Austria said Wednesday it is suspending mandatory Covid-19 vaccinations for all adults saying the pandemic no longer poses the same danger, just weeks after the law took effect in an EU first.
The Alpine nation of nine million people was among few countries in the world to make jabs against the coronavirus compulsory for all adults.
The law took effect in February and called for fines up to 3,600 euros ($3,940) from mid-March for those who do not comply.
But minister Karoline Edtstadler said the law’s “encroachment of fundamental rights” could no longer be justified by the danger posed by the pandemic.
“After consultations with the health minister, we have decided that we will of course follow what the (expert) commission has said,” Edtstadler told reporters after a Cabinet meeting.
“We see no need to actually implement this compulsory vaccination due to the (Omicron) variant that we are predominantly experiencing here.”
The highly-contagious variant is widely believed to be less severe than previous strains of the virus, and so far Austrian hospitals have been able to cope with a surge in cases.
This has led to the government to drop most coronavirus restrictions in recent weeks.
The government has stressed it needs to act flexibly in line with the epidemiological situation.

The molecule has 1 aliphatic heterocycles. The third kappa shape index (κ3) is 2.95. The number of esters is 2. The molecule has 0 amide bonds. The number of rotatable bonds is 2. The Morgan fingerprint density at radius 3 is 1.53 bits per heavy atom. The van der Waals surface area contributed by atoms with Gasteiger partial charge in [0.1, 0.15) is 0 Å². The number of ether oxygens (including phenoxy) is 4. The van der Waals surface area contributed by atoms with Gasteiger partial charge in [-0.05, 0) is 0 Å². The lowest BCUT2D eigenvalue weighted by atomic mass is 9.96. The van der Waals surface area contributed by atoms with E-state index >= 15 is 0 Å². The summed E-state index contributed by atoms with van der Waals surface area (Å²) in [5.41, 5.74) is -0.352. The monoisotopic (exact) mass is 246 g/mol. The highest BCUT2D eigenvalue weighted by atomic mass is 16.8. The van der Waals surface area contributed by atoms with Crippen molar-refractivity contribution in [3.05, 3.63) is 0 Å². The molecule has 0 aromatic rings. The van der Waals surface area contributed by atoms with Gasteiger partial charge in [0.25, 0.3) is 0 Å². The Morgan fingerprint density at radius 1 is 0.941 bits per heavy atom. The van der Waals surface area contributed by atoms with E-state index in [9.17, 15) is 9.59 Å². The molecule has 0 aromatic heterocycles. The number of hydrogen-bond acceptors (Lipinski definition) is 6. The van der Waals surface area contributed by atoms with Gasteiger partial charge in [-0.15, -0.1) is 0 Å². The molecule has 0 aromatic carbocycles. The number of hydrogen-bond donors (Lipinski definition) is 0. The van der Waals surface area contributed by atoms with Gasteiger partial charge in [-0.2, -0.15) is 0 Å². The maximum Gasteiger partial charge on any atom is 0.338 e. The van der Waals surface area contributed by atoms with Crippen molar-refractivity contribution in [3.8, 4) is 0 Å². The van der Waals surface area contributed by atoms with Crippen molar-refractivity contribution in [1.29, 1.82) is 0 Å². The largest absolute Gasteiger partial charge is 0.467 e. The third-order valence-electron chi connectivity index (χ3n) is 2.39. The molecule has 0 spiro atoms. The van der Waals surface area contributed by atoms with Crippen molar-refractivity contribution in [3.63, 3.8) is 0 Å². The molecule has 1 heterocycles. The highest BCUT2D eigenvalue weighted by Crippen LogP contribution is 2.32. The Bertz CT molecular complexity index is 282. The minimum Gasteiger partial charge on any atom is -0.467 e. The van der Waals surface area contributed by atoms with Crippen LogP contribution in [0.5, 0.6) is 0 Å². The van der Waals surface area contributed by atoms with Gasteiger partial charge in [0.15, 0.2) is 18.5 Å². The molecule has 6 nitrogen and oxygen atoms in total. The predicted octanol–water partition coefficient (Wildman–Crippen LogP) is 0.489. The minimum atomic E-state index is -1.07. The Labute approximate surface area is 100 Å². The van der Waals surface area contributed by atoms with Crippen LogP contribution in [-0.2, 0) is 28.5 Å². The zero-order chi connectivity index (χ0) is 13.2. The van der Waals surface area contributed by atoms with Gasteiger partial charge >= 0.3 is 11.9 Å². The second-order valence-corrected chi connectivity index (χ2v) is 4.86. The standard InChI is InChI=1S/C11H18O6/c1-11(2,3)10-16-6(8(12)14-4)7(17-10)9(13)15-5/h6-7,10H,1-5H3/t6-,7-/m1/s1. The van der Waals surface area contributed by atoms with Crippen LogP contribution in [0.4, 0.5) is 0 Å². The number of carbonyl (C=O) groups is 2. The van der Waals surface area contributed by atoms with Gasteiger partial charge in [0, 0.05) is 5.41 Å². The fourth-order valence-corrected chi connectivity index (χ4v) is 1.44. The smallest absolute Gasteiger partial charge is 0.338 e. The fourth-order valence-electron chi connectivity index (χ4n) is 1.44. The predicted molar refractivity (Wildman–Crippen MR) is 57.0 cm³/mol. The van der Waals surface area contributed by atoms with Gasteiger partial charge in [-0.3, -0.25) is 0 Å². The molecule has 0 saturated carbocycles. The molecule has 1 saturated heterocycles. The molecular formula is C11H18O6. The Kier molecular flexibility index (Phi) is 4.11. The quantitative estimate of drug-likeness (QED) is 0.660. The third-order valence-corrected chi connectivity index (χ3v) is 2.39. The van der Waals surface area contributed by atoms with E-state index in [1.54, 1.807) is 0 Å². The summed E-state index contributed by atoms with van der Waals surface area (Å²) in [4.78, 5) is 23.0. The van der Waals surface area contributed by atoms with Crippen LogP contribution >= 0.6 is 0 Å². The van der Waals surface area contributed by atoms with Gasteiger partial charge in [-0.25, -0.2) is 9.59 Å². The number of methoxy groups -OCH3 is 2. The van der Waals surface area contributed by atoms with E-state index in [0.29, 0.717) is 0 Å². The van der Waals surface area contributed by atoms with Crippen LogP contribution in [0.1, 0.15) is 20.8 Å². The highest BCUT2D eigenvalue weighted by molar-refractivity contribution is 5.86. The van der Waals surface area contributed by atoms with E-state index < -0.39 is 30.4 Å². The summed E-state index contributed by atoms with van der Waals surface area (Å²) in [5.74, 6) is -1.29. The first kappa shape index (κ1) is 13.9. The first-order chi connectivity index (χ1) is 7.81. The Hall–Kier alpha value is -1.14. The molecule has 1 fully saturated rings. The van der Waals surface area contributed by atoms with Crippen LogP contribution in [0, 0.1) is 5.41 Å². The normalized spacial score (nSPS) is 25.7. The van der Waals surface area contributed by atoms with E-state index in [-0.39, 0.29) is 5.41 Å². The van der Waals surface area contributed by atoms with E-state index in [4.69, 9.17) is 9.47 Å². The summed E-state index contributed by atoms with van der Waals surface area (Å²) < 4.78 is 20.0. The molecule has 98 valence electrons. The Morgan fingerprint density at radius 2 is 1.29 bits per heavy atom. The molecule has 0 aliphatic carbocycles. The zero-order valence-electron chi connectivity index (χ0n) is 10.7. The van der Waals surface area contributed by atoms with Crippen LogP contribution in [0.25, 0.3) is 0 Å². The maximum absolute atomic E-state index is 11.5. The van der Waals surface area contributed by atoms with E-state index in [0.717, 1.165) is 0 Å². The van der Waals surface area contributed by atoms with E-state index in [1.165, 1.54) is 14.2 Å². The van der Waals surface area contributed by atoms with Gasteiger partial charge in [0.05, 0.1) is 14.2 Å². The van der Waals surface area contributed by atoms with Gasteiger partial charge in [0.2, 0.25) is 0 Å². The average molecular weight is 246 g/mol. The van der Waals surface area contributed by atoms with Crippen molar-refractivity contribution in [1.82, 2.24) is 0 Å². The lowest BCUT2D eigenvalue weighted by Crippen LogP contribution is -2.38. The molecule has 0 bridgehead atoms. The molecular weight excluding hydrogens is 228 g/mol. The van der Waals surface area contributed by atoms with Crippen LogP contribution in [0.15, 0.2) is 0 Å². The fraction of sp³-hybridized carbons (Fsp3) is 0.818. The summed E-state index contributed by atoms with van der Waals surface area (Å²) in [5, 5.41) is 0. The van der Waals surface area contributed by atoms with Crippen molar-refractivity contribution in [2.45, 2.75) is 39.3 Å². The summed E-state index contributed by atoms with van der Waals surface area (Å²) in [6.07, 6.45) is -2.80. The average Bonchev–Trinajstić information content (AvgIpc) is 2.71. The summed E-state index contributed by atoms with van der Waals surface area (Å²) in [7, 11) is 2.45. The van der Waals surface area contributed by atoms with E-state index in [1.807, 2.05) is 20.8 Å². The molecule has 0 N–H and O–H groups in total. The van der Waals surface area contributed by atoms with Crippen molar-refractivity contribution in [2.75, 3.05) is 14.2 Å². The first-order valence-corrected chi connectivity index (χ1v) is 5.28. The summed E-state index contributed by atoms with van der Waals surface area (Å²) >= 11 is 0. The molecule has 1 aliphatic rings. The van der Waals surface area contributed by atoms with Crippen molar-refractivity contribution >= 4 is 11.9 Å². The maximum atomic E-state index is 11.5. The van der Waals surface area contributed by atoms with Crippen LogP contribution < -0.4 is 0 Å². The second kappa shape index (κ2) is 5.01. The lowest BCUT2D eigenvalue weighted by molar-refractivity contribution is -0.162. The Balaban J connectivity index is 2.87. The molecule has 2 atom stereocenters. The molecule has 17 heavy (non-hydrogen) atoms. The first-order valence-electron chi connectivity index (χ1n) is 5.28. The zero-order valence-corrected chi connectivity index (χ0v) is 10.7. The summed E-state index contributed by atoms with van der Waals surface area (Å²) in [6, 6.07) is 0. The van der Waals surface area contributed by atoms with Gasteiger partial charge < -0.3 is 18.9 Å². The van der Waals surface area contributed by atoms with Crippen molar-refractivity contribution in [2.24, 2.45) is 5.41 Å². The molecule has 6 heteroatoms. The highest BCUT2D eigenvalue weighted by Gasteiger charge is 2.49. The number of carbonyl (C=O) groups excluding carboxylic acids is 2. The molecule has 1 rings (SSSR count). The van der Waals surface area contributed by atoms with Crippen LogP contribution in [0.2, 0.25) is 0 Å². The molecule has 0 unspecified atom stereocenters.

“Just like the virus keeps on changing, we need to be flexible and adaptable,” Edtstadler said.
The decision to suspend the law will be reviewed in three months, said Johannes Rauch, who took over as health minister this week as the third since the start of the pandemic.
– Mass protests –
Tens of thousands have demonstrated in regular weekend rallies across the country since the government said last November that it would seek to force people to get jabbed in an effort to boost the staggering vaccination rate.
But the rate of those considered fully protected against the virus has hardly changed in recent week, hovering around 70 percent of the population.
That group includes people who are vaccinated, those who have recovered, or a combination of both.
Calls to review the law — including from within the ruling conservative People’s Party — have also become increasingly loud as Austria has dropped many restrictions.
As of Tuesday, Austria has recorded almost three million coronavirus cases and more than 15,000 deaths since the beginning of the pandemic in 2020.
The law was adopted by parliament on January 20 with all but the far-right party supporting it and came into effect on February 5.
It applied to all residents above 18 years old with the exception of pregnant women, those who have contracted the virus within the past 180 days and those with medical exemptions.
Tajikistan, Turkmenistan and Indonesia are among the few other countries in the world that also have a mandatory Covid-19 vaccination law for all.